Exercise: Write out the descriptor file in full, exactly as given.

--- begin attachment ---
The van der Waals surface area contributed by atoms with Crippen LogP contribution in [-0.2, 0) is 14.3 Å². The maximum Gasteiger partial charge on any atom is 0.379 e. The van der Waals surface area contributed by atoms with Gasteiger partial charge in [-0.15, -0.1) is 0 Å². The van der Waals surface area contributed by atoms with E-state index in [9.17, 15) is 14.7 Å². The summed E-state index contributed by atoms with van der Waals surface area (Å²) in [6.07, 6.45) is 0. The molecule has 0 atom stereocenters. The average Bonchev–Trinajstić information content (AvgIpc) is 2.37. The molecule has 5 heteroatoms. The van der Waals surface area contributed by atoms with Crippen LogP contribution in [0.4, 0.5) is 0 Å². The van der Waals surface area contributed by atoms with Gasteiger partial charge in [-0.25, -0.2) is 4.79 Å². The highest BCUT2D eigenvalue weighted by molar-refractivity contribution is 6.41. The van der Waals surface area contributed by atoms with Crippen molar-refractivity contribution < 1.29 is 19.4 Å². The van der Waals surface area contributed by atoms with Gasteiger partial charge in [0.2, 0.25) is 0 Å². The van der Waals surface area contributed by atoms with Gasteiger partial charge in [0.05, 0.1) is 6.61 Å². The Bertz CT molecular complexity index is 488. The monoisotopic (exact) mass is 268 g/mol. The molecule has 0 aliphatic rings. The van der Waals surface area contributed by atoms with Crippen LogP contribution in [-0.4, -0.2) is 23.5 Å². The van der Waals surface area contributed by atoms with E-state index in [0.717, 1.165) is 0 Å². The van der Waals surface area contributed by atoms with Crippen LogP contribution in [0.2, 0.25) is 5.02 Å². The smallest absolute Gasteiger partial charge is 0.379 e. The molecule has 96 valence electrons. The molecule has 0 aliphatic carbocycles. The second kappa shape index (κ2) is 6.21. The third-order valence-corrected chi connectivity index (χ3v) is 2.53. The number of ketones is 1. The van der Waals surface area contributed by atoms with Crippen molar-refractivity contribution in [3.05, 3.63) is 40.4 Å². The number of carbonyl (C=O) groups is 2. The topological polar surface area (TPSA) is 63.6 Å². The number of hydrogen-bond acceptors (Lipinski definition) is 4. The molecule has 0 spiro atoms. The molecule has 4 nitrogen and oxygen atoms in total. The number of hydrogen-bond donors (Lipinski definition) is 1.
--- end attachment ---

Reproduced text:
The van der Waals surface area contributed by atoms with Crippen LogP contribution in [-0.2, 0) is 14.3 Å². The maximum Gasteiger partial charge on any atom is 0.379 e. The van der Waals surface area contributed by atoms with Gasteiger partial charge in [-0.15, -0.1) is 0 Å². The van der Waals surface area contributed by atoms with E-state index in [9.17, 15) is 14.7 Å². The summed E-state index contributed by atoms with van der Waals surface area (Å²) in [6.07, 6.45) is 0. The molecule has 0 atom stereocenters. The average Bonchev–Trinajstić information content (AvgIpc) is 2.37. The molecule has 5 heteroatoms. The van der Waals surface area contributed by atoms with Crippen LogP contribution in [0.4, 0.5) is 0 Å². The van der Waals surface area contributed by atoms with Gasteiger partial charge in [-0.25, -0.2) is 4.79 Å². The highest BCUT2D eigenvalue weighted by molar-refractivity contribution is 6.41. The van der Waals surface area contributed by atoms with Crippen molar-refractivity contribution < 1.29 is 19.4 Å². The van der Waals surface area contributed by atoms with Gasteiger partial charge in [0.2, 0.25) is 0 Å². The van der Waals surface area contributed by atoms with Gasteiger partial charge in [0.05, 0.1) is 6.61 Å². The Bertz CT molecular complexity index is 488. The monoisotopic (exact) mass is 268 g/mol. The molecule has 0 aliphatic rings. The van der Waals surface area contributed by atoms with Crippen LogP contribution in [-0.4, -0.2) is 23.5 Å². The van der Waals surface area contributed by atoms with E-state index in [0.717, 1.165) is 0 Å². The van der Waals surface area contributed by atoms with Crippen LogP contribution in [0.2, 0.25) is 5.02 Å². The smallest absolute Gasteiger partial charge is 0.379 e. The molecule has 96 valence electrons. The molecule has 0 aliphatic carbocycles. The second kappa shape index (κ2) is 6.21. The third-order valence-corrected chi connectivity index (χ3v) is 2.53. The number of ketones is 1. The van der Waals surface area contributed by atoms with Crippen molar-refractivity contribution in [3.05, 3.63) is 40.4 Å². The number of carbonyl (C=O) groups is 2. The topological polar surface area (TPSA) is 63.6 Å². The number of hydrogen-bond acceptors (Lipinski definition) is 4. The molecule has 0 spiro atoms. The molecule has 4 nitrogen and oxygen atoms in total. The number of hydrogen-bond donors (Lipinski definition) is 1.